There is a directory (or “folder” if you prefer) on my computer called “EULA”. In it is a text file copy of every End User Licence Agreement (EULA) I have “agreed” to for the software installed on the PC. The term “agreed” is in quotes, because I have yet to see an EULA which is presented with a check box labelled “I agree under duress” or “I don’t really agree, but I have no choice”. It is only an agreement in the loosest of meanings.
I feel I must be one of the few consumers of software who actually reads this long legal mumbo-jumbo. Due to the similarity of most EULAs I tend to “skim-read” them these days – more attuned to looking for differences. I suspect some ISVs actually copy their EULA from somewhere else and modify it to suit. (I suppose that EULAs are protected by copyright. I wonder if anyone has ever been sued for copying a EULA?) For ISVs developing software for the Windows platform, this would most likely mean the EULA is based off Microsoft’s.
Out of respect for their closest neighbours (i.e Canadians and Mexicans) Microsoft often include a Spanish and/or French section in their EULA. This raises an issue: What happens if the conditions set out in a foreign language differ from the English version of the EULA? Do these differences apply to me, even though I cannot read what is written? Maybe I didn’t read enough George Orwell, but at least in this case, I trust Microsoft to have done “the right thing” here and not purposefully changed the terms in a foreign language for their own benefit.
EULAs are currently biased in favour of the software producer. The customer pretty much signs away their entire recourse of legal action by simply installing the software. Listed in ten commandment style simplicity (minus thee-s and thou-s), here is a fairly standard EULA:
- You are allowed to make one copy of the software for back-up purposes.
- You have bought “a licence” to use the software. You have not bought “the software”.
- You are not allowed to “reverse engineer” the software.
- You are not allowed to perform “benchmark testing” against other similar products without the software producer’s explicit permission.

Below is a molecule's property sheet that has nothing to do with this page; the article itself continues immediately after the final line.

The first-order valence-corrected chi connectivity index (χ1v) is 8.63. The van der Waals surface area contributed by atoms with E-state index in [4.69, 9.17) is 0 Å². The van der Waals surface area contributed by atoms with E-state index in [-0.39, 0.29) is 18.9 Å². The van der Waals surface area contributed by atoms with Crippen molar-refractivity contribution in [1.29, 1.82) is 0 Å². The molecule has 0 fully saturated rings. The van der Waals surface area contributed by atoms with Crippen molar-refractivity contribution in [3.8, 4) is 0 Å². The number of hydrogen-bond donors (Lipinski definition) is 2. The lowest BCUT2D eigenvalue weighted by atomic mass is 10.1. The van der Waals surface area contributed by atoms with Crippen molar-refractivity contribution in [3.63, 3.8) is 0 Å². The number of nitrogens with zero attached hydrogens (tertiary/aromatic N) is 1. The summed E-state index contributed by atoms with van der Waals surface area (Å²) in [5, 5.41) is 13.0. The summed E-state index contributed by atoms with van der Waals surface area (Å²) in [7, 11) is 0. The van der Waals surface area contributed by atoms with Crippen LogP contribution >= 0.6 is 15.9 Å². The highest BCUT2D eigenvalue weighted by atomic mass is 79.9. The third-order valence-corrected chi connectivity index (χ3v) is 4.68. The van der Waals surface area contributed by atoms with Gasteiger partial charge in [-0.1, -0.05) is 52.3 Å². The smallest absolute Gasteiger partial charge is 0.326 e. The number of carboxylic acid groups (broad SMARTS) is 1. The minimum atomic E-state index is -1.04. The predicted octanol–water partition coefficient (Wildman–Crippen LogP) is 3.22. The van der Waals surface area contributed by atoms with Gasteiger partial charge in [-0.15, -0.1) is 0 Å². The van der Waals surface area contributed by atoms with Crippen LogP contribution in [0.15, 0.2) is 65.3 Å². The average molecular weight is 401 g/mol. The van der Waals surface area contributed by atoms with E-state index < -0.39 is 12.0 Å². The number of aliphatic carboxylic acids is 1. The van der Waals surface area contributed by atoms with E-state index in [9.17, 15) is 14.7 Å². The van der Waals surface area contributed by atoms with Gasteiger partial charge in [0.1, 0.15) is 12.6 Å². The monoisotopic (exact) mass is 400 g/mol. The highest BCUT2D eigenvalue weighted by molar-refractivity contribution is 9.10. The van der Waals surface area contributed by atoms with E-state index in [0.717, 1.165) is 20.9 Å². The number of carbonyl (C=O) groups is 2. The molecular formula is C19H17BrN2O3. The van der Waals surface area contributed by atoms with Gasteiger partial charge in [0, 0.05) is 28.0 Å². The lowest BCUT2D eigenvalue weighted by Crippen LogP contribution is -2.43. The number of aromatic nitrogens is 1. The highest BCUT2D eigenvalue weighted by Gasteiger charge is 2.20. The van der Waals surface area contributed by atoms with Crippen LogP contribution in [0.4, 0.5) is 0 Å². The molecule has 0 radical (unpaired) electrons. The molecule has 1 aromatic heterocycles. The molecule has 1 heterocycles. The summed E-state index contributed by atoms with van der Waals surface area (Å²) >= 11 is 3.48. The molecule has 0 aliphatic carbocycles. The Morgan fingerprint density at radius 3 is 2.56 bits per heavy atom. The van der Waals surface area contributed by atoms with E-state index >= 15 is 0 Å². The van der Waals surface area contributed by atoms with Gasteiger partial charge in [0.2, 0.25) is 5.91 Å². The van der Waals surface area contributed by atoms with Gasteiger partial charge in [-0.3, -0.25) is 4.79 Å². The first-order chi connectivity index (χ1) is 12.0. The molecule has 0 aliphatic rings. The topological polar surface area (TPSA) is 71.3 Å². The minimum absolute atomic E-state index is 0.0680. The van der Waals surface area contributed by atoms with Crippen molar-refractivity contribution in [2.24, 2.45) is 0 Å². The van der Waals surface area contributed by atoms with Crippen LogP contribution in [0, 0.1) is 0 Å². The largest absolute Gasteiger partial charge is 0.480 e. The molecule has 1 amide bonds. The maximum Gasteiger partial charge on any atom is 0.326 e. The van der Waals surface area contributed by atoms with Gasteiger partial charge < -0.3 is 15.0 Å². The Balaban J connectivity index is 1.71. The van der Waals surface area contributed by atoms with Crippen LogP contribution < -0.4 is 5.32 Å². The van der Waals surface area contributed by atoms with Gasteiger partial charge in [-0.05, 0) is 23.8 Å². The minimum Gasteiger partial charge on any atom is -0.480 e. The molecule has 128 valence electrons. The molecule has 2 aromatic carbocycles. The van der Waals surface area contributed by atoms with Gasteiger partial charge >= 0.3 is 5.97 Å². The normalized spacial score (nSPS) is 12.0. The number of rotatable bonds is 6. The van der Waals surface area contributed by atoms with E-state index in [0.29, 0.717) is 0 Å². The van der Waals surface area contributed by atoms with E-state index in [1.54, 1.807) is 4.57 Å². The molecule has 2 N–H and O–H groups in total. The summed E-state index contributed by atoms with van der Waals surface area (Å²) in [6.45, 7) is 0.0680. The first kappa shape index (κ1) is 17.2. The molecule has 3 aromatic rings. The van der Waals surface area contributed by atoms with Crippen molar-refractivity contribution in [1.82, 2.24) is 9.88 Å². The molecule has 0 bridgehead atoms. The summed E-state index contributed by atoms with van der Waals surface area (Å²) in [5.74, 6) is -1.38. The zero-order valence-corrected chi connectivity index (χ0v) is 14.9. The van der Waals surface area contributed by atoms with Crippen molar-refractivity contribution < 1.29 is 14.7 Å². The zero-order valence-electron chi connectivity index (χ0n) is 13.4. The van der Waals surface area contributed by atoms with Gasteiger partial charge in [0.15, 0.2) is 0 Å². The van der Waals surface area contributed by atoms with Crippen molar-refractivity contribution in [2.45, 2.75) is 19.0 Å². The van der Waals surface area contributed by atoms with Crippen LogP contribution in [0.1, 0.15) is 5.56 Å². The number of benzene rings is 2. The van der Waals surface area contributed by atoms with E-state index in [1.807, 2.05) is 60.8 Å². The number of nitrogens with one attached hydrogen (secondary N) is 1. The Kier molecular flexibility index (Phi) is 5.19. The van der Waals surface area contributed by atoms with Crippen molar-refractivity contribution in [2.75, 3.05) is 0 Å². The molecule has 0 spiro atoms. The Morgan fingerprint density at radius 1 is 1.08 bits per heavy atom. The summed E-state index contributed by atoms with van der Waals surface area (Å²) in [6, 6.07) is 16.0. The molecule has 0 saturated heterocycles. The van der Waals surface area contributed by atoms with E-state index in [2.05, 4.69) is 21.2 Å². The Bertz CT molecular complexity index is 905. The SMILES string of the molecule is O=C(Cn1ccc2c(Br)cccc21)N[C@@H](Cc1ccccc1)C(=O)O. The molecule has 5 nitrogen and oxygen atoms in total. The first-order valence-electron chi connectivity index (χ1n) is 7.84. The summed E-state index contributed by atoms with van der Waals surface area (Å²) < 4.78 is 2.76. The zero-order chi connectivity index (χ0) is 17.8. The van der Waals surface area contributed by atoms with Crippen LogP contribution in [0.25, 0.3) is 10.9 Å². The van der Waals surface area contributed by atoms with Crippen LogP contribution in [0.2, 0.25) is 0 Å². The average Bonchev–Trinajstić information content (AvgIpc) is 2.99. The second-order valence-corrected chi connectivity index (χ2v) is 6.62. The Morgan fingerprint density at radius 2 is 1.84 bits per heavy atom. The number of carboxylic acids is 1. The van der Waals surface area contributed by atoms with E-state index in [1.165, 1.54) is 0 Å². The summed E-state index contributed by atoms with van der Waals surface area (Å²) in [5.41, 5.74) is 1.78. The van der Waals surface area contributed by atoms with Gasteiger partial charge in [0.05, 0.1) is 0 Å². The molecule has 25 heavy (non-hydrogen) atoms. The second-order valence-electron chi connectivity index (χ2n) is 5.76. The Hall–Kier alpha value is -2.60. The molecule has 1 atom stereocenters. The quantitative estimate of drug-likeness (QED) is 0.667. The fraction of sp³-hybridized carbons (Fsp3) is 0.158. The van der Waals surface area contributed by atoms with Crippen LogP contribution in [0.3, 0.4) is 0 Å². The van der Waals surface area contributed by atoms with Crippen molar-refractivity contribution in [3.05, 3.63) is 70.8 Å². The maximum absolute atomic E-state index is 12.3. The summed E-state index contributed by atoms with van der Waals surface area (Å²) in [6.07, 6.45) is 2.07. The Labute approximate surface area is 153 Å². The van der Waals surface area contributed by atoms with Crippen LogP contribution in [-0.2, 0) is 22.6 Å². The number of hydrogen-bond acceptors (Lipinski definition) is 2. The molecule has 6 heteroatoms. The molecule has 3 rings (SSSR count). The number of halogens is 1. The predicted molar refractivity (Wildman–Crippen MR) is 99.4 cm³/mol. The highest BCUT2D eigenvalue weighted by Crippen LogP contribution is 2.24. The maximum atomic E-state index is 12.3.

- You acknowledge that the software may not work and will not sue us if it doesn’t.
- You acknowledge that the software may not be suited to your purpose.
- You acknowledge that this software may cause you to lose money – and you won’t sue us if it does.
- If local law means the software producer can’t enforce this “no sue” policy, you can generally only sue them for what the software cost you to purchase.
Where the software comes with “samples” – be they audio sounds, video material, “sample templates” of documents or source code for a compiler, the EULAs tend to take two approaches. Either:
- You can’t use the samples in your own commercial works.
- You can use them if you alter them sufficiently for it to be deemed you have “added value” to their original form.
Now some of these points are fair enough. The right to protect your own intellectual property and source of income is understandable. But abdicating all responsibility for the software failing upon the user is a cop out. It promotes an industry that can quite simply be as reckless as it wants with the quality of its wares. An agreement implies some sort of mutual consent. But what a EULA represents is what the customer has to forgo. For the equation to be made fair, the software manufacturer should really indicate what it will do to fulfill their obligation to the user. Until government legislates this, the “fair EULA” is nothing more than a dream of disgruntled software users.
Like most things in life, this is not a “black or white” issue. The correct course of action probably has a distinct shade of grey. I am not sure whether the industry will ever adopt a fair EULA or whether governments will ever act to put one in place. Both parties stand to lose out big time. Abandoning “the reckless” approach will probably mean the end for some small time ISVs and somehow computing will be worse off without their endeavours (regardless of how buggy they may or may not be). But the law should always be there to protect the weak and/or innocent.
I am still contemplating what I feel would constitute a “fair EULA”, so that will have to be a topic for another day.